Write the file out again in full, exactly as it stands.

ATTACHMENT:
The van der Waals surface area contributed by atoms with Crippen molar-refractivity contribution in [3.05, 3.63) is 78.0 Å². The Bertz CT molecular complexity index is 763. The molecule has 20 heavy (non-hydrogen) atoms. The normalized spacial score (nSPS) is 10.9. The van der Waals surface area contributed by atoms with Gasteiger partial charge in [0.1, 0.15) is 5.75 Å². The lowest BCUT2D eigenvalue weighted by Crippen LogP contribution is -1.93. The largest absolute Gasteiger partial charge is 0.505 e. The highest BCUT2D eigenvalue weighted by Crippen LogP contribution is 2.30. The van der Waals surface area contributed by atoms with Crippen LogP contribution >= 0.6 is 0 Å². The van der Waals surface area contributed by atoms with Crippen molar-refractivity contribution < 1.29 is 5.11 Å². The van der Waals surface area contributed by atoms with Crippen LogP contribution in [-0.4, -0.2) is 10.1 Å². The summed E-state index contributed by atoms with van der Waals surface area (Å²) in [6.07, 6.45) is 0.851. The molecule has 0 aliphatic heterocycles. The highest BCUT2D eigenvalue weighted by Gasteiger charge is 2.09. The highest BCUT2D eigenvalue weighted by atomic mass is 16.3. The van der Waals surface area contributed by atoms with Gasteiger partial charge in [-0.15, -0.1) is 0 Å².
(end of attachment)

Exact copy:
The van der Waals surface area contributed by atoms with Crippen molar-refractivity contribution in [3.05, 3.63) is 78.0 Å². The Bertz CT molecular complexity index is 763. The molecule has 20 heavy (non-hydrogen) atoms. The normalized spacial score (nSPS) is 10.9. The van der Waals surface area contributed by atoms with Gasteiger partial charge in [0.1, 0.15) is 5.75 Å². The lowest BCUT2D eigenvalue weighted by Crippen LogP contribution is -1.93. The largest absolute Gasteiger partial charge is 0.505 e. The highest BCUT2D eigenvalue weighted by Crippen LogP contribution is 2.30. The van der Waals surface area contributed by atoms with Crippen LogP contribution >= 0.6 is 0 Å². The van der Waals surface area contributed by atoms with Crippen molar-refractivity contribution < 1.29 is 5.11 Å². The van der Waals surface area contributed by atoms with Crippen LogP contribution in [-0.4, -0.2) is 10.1 Å². The summed E-state index contributed by atoms with van der Waals surface area (Å²) in [6.07, 6.45) is 0.851. The molecule has 0 aliphatic heterocycles. The highest BCUT2D eigenvalue weighted by Gasteiger charge is 2.09. The highest BCUT2D eigenvalue weighted by atomic mass is 16.3. The van der Waals surface area contributed by atoms with Gasteiger partial charge in [-0.15, -0.1) is 0 Å².